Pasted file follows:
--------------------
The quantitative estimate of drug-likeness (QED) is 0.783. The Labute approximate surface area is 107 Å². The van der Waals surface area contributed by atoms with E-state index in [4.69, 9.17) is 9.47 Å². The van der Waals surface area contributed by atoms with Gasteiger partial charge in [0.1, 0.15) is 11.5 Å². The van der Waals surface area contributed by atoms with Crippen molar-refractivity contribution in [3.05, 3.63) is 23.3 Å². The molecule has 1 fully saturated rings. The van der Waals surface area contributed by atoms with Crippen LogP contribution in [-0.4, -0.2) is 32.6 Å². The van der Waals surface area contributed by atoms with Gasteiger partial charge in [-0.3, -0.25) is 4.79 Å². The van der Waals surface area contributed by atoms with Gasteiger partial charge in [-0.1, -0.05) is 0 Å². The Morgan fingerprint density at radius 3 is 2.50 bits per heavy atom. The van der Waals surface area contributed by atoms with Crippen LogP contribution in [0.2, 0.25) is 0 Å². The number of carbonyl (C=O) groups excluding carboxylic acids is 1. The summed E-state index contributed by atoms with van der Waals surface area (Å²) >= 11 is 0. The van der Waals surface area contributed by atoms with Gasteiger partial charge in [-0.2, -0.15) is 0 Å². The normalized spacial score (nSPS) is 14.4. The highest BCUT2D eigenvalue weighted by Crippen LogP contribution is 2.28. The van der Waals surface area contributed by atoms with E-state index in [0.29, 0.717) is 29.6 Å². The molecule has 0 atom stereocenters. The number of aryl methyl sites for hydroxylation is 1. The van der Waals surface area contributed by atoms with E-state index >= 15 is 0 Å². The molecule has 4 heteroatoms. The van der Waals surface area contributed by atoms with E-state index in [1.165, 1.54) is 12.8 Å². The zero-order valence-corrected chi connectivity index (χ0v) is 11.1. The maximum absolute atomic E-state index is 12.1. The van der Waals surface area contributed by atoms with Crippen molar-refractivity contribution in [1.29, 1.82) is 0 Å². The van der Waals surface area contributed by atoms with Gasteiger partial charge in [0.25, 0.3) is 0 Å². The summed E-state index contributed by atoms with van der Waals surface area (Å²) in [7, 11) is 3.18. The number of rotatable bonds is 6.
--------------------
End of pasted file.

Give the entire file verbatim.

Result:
The quantitative estimate of drug-likeness (QED) is 0.783. The Labute approximate surface area is 107 Å². The van der Waals surface area contributed by atoms with E-state index in [4.69, 9.17) is 9.47 Å². The van der Waals surface area contributed by atoms with Gasteiger partial charge in [0.1, 0.15) is 11.5 Å². The van der Waals surface area contributed by atoms with Crippen molar-refractivity contribution in [3.05, 3.63) is 23.3 Å². The molecule has 1 fully saturated rings. The van der Waals surface area contributed by atoms with Crippen LogP contribution in [-0.4, -0.2) is 32.6 Å². The van der Waals surface area contributed by atoms with Gasteiger partial charge in [-0.3, -0.25) is 4.79 Å². The van der Waals surface area contributed by atoms with Gasteiger partial charge in [-0.1, -0.05) is 0 Å². The Morgan fingerprint density at radius 3 is 2.50 bits per heavy atom. The van der Waals surface area contributed by atoms with Crippen LogP contribution in [0.2, 0.25) is 0 Å². The number of carbonyl (C=O) groups excluding carboxylic acids is 1. The summed E-state index contributed by atoms with van der Waals surface area (Å²) >= 11 is 0. The van der Waals surface area contributed by atoms with Gasteiger partial charge in [-0.2, -0.15) is 0 Å². The normalized spacial score (nSPS) is 14.4. The highest BCUT2D eigenvalue weighted by Crippen LogP contribution is 2.28. The van der Waals surface area contributed by atoms with E-state index in [0.29, 0.717) is 29.6 Å². The molecule has 0 atom stereocenters. The number of aryl methyl sites for hydroxylation is 1. The van der Waals surface area contributed by atoms with E-state index >= 15 is 0 Å². The molecule has 4 heteroatoms. The van der Waals surface area contributed by atoms with E-state index in [1.165, 1.54) is 12.8 Å². The zero-order valence-corrected chi connectivity index (χ0v) is 11.1. The maximum absolute atomic E-state index is 12.1. The van der Waals surface area contributed by atoms with Crippen molar-refractivity contribution in [1.29, 1.82) is 0 Å². The van der Waals surface area contributed by atoms with Gasteiger partial charge in [0.25, 0.3) is 0 Å². The summed E-state index contributed by atoms with van der Waals surface area (Å²) in [7, 11) is 3.18. The number of rotatable bonds is 6.